Virginia Bear Update–Post #4, Sedation and Safety

We left off the last Virginia bear update with her being wheeled into the room to get ready for the work that was to come. The first part of getting Virginia “seen” by the team of specialists was getting her to sleep– or sedated. Our bear crate has a variety of doors and little “windows” we can use to help make this happen safely.

The general plan was reviewed with the team, and then we began: I “called” Virginia to one side of the crate, and had an open bottle of syrup that I wafted the smell through one of the small openings on the upper part of the crate. Virginia was immediately engaged with me. Meanwhile, my counterpart had the sedatives pulled up in a pole syringe (a syringe, but much longer), ready to inject into Virginia’s front leg by opening the 7 inch small window on the opposite side of the crate once Virginia was focused on me.

Once assured Virginia was sedated, the crate door would be opened and Virginia would first be moved onto the red mat on the ground. (and then lifted up to a gurney from there).

Literally, it was just a split second for the poke. It worked perfectly. We turned off the lights and a few minutes later Virginia was asleep in the crate. We use the same small windows to open and make sure Virginia is really sedated before opening the crate. (We use a broom handle to safely nudge Virginia and assure no response). In actuality, one of the crate doors is guillotine style, and we can lift it up and lock it in place in 4 inch increments. This also allowed us to slowly and securely open the crate and assure Virginia was sedated before letting the entire team begin their work.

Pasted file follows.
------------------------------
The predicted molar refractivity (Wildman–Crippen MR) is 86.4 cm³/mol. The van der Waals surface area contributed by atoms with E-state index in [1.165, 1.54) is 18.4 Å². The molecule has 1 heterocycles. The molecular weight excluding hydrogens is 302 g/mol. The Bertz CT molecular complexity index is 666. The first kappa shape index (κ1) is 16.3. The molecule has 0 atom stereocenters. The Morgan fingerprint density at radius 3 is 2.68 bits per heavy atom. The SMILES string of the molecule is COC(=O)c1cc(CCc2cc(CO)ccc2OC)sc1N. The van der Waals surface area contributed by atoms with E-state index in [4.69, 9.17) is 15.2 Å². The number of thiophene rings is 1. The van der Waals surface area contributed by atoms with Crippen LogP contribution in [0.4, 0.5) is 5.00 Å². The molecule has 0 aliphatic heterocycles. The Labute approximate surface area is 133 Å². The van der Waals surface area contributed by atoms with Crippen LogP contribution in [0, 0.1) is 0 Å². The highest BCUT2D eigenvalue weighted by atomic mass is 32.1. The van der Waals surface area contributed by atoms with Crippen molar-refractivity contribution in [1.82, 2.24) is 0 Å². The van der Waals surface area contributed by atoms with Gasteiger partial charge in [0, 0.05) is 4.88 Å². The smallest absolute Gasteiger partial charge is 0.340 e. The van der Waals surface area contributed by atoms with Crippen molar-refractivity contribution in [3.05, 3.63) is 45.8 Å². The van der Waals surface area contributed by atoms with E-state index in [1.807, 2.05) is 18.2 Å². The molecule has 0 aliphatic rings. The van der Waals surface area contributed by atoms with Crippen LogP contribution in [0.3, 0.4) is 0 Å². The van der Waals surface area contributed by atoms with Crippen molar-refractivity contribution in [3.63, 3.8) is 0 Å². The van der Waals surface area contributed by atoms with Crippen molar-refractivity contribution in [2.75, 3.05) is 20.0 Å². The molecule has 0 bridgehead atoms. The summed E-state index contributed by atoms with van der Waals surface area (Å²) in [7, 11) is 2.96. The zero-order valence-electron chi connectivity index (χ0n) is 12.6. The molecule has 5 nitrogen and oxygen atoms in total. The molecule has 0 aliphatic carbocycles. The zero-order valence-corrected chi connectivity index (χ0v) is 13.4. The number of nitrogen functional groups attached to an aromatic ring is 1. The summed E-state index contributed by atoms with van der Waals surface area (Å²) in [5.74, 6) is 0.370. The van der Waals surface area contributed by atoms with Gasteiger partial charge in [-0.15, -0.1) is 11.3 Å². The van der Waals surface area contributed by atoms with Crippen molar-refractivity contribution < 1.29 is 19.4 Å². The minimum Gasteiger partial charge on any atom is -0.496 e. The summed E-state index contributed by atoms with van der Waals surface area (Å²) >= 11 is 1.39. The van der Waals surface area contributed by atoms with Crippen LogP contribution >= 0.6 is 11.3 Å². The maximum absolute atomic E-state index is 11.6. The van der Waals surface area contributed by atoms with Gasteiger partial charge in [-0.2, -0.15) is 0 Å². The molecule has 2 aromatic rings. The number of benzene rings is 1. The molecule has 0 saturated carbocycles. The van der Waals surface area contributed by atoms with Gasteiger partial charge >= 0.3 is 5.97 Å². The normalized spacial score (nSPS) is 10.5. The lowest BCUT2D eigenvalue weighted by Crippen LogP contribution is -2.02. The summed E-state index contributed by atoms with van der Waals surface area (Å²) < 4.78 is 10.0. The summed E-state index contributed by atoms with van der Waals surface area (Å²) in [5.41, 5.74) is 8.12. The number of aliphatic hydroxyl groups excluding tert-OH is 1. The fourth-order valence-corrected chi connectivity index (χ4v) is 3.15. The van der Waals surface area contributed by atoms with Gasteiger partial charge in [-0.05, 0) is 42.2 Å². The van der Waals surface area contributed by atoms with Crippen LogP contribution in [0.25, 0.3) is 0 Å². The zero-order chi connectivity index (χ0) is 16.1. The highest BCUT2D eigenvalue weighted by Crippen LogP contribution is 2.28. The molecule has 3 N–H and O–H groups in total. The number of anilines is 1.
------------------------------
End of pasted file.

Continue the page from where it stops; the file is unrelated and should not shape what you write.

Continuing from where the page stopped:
Getting Virginia centered on the tarp.
Before moving her from the tarp on the floor to a gurney, anesthesia was given to keep her under for the work that was to come.

Once stable on the floor, the team lifted in unison to get her up on a gurney. A this point different team members swooped in to get Virginia intubated and a shaved for a catheter and… It was an impressive scene to watch.

Dr. Harrison, center, in the light blue shirt, helped guide the team where to shave as well as how to get Virginia stabilized


A flurry of activity occurred to get all medicines, anesthetics, tubes, monitoring equipment all just the way needed. It was quite the choreographed dance to watch the team get this done.

Thanks to Mike Charbonneau, the Director of Communications and Marketing at NC State College of Veterinary Medicine, for sending us the following pictures. Once Virginia was up on on the gurney, it was my time to say goodbye and wait for the news and next steps.

(And, as far as next steps… come on back for the next post when we share more about Virginia’s CT Scan).



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